For years, the Old Farmer’s Almanac has provided advice as varied as the timing of planting crops to astronomical phenomena
The Old Farmer's 2011 Almanac
Among my early memories as a boy was watching my parents and grandparents consult The Old Farmer’s Almanac before commencing any serious work. Whether planting crops, working livestock, planning farm work, going fishing or even going to the doctor, out came the almanac for study. Why was this effort important? Because its predictions and advice were almost always right and if you did not adhere, you probably paid the price.
Another publication that was consulted without fail was the feed store calendar that hung on the wall by the crank telephone. This displayed the signs of the moon, any notations about things in the past (such as the date the milk cow was bred), financial obligations to be paid and bills already paid.
Robert B. Thomas designed the first edition of The Old Farmer’s Almanac in 1792 for publication in the early spring of 1793 during the first term of George Washington’s presidency. This is the longest publishing tenure in American history. As a cost-saving measure, up to the 1840s, the almanac had no cover, yet ranked with the Bible as the nation’s best-selling publications.
The difference between a calendar and an almanac is this: A calendar records time and an almanac records and predicts astronomical events, tides, weather and other phenomena with respect to time. Calendars appeared more than 5,000 years ago. Almanacs appeared later, in the form of wooden blocks inscribed with the seasons and astronomical phenomena. A calendar may exist without almanac information but an almanac cannot exist without the dates and times of a calendar.
As a reminder of the respect awarded to the originator, Robert B. Thomas, none of the 12 editors since that time have added their names to the book; it is still published under his name. The first printing sold 3,000 copies at about 9 cents each. The second year, 9,000 copies were sold. Sales have grown each year since.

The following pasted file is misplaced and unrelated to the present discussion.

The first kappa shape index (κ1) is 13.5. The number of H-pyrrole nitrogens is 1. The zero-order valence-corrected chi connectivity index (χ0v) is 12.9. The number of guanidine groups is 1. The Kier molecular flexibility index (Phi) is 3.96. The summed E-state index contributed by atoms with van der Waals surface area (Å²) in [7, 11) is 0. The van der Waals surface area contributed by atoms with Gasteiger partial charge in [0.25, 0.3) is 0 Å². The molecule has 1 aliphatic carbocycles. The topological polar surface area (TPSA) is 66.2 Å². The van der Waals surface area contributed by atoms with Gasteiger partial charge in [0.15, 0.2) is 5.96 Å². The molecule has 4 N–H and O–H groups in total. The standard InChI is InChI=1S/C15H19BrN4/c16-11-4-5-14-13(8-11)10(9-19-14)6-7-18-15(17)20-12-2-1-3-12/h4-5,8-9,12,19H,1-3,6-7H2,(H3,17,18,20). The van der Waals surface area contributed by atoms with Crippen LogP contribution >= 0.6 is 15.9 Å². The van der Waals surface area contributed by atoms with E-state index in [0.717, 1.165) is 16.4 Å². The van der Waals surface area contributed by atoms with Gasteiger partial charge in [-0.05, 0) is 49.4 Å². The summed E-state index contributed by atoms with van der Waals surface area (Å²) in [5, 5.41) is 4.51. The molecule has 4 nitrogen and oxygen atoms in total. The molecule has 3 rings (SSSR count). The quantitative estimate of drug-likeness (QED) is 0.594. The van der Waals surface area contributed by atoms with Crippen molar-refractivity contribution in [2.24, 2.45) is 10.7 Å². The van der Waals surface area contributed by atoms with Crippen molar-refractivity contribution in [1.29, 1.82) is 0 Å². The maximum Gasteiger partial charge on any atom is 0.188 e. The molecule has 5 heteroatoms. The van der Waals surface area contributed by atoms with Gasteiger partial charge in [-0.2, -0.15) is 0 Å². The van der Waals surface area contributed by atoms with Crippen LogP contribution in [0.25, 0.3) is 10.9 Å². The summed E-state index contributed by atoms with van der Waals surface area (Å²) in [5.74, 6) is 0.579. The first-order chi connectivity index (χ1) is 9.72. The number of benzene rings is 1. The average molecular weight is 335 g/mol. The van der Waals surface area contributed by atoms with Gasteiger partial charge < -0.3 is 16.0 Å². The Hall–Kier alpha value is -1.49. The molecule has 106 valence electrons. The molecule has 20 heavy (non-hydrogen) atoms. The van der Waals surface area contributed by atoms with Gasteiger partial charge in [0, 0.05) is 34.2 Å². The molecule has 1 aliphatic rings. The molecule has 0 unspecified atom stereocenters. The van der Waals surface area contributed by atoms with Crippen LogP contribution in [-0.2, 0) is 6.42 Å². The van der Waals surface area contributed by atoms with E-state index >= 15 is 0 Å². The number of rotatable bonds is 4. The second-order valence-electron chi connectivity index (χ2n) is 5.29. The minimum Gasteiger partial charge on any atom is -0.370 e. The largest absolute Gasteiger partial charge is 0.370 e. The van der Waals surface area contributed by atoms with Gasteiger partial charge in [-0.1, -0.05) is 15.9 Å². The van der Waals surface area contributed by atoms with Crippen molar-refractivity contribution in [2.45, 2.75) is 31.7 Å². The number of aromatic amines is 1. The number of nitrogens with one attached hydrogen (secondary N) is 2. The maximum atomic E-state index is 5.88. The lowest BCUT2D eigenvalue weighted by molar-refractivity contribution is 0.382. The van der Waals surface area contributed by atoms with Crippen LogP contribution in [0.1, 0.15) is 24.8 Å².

The page most studied by my forebears showed a naked man standing amid a circle of 12 signs of the zodiac. Each anatomical part was assigned an icon with the man’s stomach drawn open and intestines shown. This illustration literally fascinated both young boys and girls but would be classified as X-rated today. If you had a decision to make about what day to castrate or dehorn your livestock, the signs indicated which days were the safest. Believe me, I never knew it to fail. Even when plowing fields, the almanac was a good source. Plowing done on certain days killed more weeds than others.
President Franklin D. Roosevelt was an ardent admirer of The Old Farmer’s Almanac. “The almanac is one of those institutions which is perennially young in the appeal which it makes,” he said. “From long custom we depend on it. It is an invaluable friend.”
Eventually the almanac expanded to include bits of wisdom, advice to all and even strange stories. A book entitled The Best of The Old Farmer’s Almanac: The First 100 Years by Judson Hale is a must–read for those who remember its use. FC
Delbert Trew is a freelance writer, retired rancher and supervisor of the Devil’s Rope Museum in McLean, Texas. Contact him at Trew Ranch, Box A, Alanreed, TX 79002; (806) 779-3164; e-mail: firstname.lastname@example.org.